Voice activated apps that answer self-care questions for everyday minor health care issues, from cuts and scrapes to fevers and burns, are also becoming more prominent.2 Similarly, there are apps that answer parents’ questions about their child’s medication dosing and symptoms. Other apps provide details of waiting times and directions to nearby hospitals and urgent care locations, monitor patients and remind them about medications or upcoming appointments, and provide a means of accessing a health care professional.3

Hospitals are starting to use speech recognition dictation software that allows health care professionals to record notes simply by speaking them. These and other applications of voice assistants are helping to improve the quality of hospital care by helping to reduce waiting and treatment times, expedite diagnosis and reduce adverse events.4

Voice assistants can also improve the patient experience while in hospital. Early applications included automating simple tasks, such as allowing a patient to order lunch. One AI enabled patient communication solution, known as DeloitteASSIST, enables patients to request assistance by speaking the request. Nurses are alerted to the need, with AI prioritising and smart-routing requests to the right resource to meet the patient’s needs. The patient receives immediate feedback that their request is being dealt with, and staff can prioritise their responses efficiently and effectively.5

As machine learning and other AI algorithms become more adept at improving voice activated technology, applications in health care will continue to expand. The ability to use the technology for diagnostics is one of the most exciting applications, with efforts to use voice analysis to diagnose post-traumatic stress disorder, traumatic brain injury, depression and even heart disease already underway.6

Voice assistants are still in the early stages of impacting our lives – whether through health care or in everyday tasks – and they will proliferate in the coming years, becoming more accurate and featuring in more devices. The ease of use of voice assistants – as evidenced by my nephew’s prowess at such a young age – makes it clear that this type of technology will deeply impact specific areas of our lives much more than just being able to play Let it go loudly and on repeat, with numerous applications capable of improving health care coming to the fore.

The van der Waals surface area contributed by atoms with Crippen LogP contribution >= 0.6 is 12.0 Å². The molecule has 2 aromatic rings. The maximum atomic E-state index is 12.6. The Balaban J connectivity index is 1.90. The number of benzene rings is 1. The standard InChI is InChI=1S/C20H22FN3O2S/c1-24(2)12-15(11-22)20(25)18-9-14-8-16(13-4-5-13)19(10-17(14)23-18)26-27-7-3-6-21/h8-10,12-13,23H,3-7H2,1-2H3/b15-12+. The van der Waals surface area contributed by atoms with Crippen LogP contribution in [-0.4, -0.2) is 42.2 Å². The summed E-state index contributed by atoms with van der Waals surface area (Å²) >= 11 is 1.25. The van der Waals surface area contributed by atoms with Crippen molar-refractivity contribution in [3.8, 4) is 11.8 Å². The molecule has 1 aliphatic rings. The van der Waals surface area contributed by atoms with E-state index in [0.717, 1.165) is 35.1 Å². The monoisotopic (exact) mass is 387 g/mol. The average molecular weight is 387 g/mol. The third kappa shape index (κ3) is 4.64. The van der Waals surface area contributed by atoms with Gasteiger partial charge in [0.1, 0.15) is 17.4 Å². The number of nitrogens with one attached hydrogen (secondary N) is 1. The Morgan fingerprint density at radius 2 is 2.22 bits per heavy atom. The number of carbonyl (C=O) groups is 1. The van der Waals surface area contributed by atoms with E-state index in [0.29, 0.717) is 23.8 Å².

About the GMCS research

The Global Mobile Consumer Survey 2018: The UK Cut is part of a multi-country study of mobile phone users around the world. The 2018 study comprises approximately 54,150 respondents across 35 countries and six continents. Data from The UK Cut are based on a nationally representative sample of 4,150 UK consumers aged 16-75. The sample follows a country specific quota on age, gender, region and socio-economic status. Fieldwork took place during June 2018 and was carried out online by Ipsos MORI, an independent research firm, based on a question set provided by Deloitte.


Dr Mark Steedman (PhD)- Research Manager, Deloitte UK Centre for Health Solutions

Mark is the Research Manager for the Deloitte UK Centre for Health Solutions. Until November 2016, he was the Institute Manager and a Policy Fellow at the Institute of Global Health Innovation at Imperial College London, where he supported research on palliative and end-of-life care, maternal and child health, design, philanthropy and electronic health records. Mark has a PhD from the UC Berkeley - UCSF Graduate Programme in Bioengineering, where he worked with Professor Tejal Desai on retinal tissue engineering and drug delivery. He also completed a Whitaker International Postdoctoral Fellowship with Professor Molly Stevens in the Departments of Materials and Bioengineering at Imperial College London.